“It’s 3 to one men to women out here,” the cute brown-skinned female bartender smiles. “I just stopped dating when I moved to Alpine for school.” She flips her short dark bob as she turns to serve another icy Lone Star – (Estrella Sola! The man she’s serving asks her, and she looks at him like he’s asking for Courvoisier. He explains it means the same thing as what she’d been handing him all night, just only in Spanish this time) – Harry leans in and says she does hav e a boyfriend who she doesn’t call her boyfriend. She disappears a little later with the non-boyfriend. 3 to one odds you’ll end up with one of those out here, I figure.

The guy with the gas pipeline company has been kicked out at least once today, but he comes back in and buys the whole bar a round, so they let him stay this time. He’s good and drunk, having a hard time focusing on anything and sweating all the way through his Stetson. He has small eyes, fat pink lips and I don’t like him, partly because he stands with his sweaty arm against me when there’s a whole bar to his left, partly because I’ve heard him talk about the female bartender who threw him out, repeatedly calling her a bitch and whining to anyone he buys a beer for that “she hates me.” I figure she knows him well enough to judge, since Freddy and Harry both say he’s a good guy. You can’t trust what they say, since they’re drinking the beers he just bought. Miller High Life and Natural Light, respectively.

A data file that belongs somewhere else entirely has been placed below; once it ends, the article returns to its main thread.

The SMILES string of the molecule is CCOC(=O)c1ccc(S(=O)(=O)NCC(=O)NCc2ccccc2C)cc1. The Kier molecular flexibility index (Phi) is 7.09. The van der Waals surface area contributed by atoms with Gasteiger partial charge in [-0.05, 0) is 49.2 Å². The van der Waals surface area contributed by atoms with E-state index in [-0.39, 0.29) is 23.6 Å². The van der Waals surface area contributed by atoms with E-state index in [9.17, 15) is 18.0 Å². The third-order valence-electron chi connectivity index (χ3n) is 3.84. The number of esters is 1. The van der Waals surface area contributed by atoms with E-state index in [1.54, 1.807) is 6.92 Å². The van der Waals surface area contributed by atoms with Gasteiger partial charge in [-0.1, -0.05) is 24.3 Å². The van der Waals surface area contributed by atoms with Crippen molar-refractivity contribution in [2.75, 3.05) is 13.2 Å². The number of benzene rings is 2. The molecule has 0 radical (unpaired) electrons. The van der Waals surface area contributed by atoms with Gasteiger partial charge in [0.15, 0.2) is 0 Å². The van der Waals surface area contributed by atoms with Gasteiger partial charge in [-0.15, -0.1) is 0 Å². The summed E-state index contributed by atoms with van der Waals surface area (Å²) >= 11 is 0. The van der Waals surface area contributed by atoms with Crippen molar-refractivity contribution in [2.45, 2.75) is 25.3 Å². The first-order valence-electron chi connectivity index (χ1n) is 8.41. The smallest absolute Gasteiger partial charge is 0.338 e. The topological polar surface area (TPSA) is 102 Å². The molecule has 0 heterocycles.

“I raise pheasants, and let ‘em go out here,” says Freddy conversationally. “I just let 20 go in Ft. Davis. I put an ad in the paper in up there to let people know not to shoot them ‘til December. I want to reintroduce them to this part of Texas. Gotta keep the rednecks and Mexicans from shooting them all, though! At least for a while, give ‘em time to breed,” he laughs, rubbing his big belly. “I put the ad in Spanish and English.” He’s Hispanic – about 45, greying, with the body of a long-haul truck driver. He says he’s not bitter about his wife leaving him with their two daughters. But that was 12 years ago and he hasn’t dated much.

“Freddy’s probably the smartest guy in town, even though it doesn’t seem like it,” Harry says to me, keeping up his revelatory side conversation. “He’s just acting dumb.” I’m not sure why Harry’s giving me the inside scoop, maybe to set himself up as the guy who knows everything about everyone. If I lived here, I don’t think I’d tell Harry anything unless I had a reason for piping information into the gossip mill. Just like when someone tells you “Don’t trust so-and-so,” I make it a rule never to trust the speaker of those words.